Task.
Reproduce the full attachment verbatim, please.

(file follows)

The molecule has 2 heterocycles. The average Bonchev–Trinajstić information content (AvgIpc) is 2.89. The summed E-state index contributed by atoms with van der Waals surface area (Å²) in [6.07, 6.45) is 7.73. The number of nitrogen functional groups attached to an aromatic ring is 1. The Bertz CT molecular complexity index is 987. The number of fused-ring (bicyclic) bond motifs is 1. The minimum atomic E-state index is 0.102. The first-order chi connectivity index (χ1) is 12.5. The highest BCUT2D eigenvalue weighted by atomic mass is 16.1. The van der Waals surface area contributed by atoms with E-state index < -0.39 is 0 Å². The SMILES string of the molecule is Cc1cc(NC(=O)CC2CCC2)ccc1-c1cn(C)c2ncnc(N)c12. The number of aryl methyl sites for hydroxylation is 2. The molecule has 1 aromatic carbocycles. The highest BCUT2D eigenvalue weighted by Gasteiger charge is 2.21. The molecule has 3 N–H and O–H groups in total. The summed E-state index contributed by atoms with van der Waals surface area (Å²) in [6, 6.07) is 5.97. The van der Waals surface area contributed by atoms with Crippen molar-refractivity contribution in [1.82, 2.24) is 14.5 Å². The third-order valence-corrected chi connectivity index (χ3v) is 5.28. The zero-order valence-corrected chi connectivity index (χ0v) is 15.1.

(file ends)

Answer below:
The molecule has 2 heterocycles. The average Bonchev–Trinajstić information content (AvgIpc) is 2.89. The summed E-state index contributed by atoms with van der Waals surface area (Å²) in [6.07, 6.45) is 7.73. The number of nitrogen functional groups attached to an aromatic ring is 1. The Bertz CT molecular complexity index is 987. The number of fused-ring (bicyclic) bond motifs is 1. The minimum atomic E-state index is 0.102. The first-order chi connectivity index (χ1) is 12.5. The highest BCUT2D eigenvalue weighted by atomic mass is 16.1. The van der Waals surface area contributed by atoms with E-state index < -0.39 is 0 Å². The SMILES string of the molecule is Cc1cc(NC(=O)CC2CCC2)ccc1-c1cn(C)c2ncnc(N)c12. The number of aryl methyl sites for hydroxylation is 2. The molecule has 1 aromatic carbocycles. The highest BCUT2D eigenvalue weighted by Gasteiger charge is 2.21. The molecule has 3 N–H and O–H groups in total. The summed E-state index contributed by atoms with van der Waals surface area (Å²) in [6, 6.07) is 5.97. The van der Waals surface area contributed by atoms with Crippen molar-refractivity contribution in [1.82, 2.24) is 14.5 Å². The third-order valence-corrected chi connectivity index (χ3v) is 5.28. The zero-order valence-corrected chi connectivity index (χ0v) is 15.1.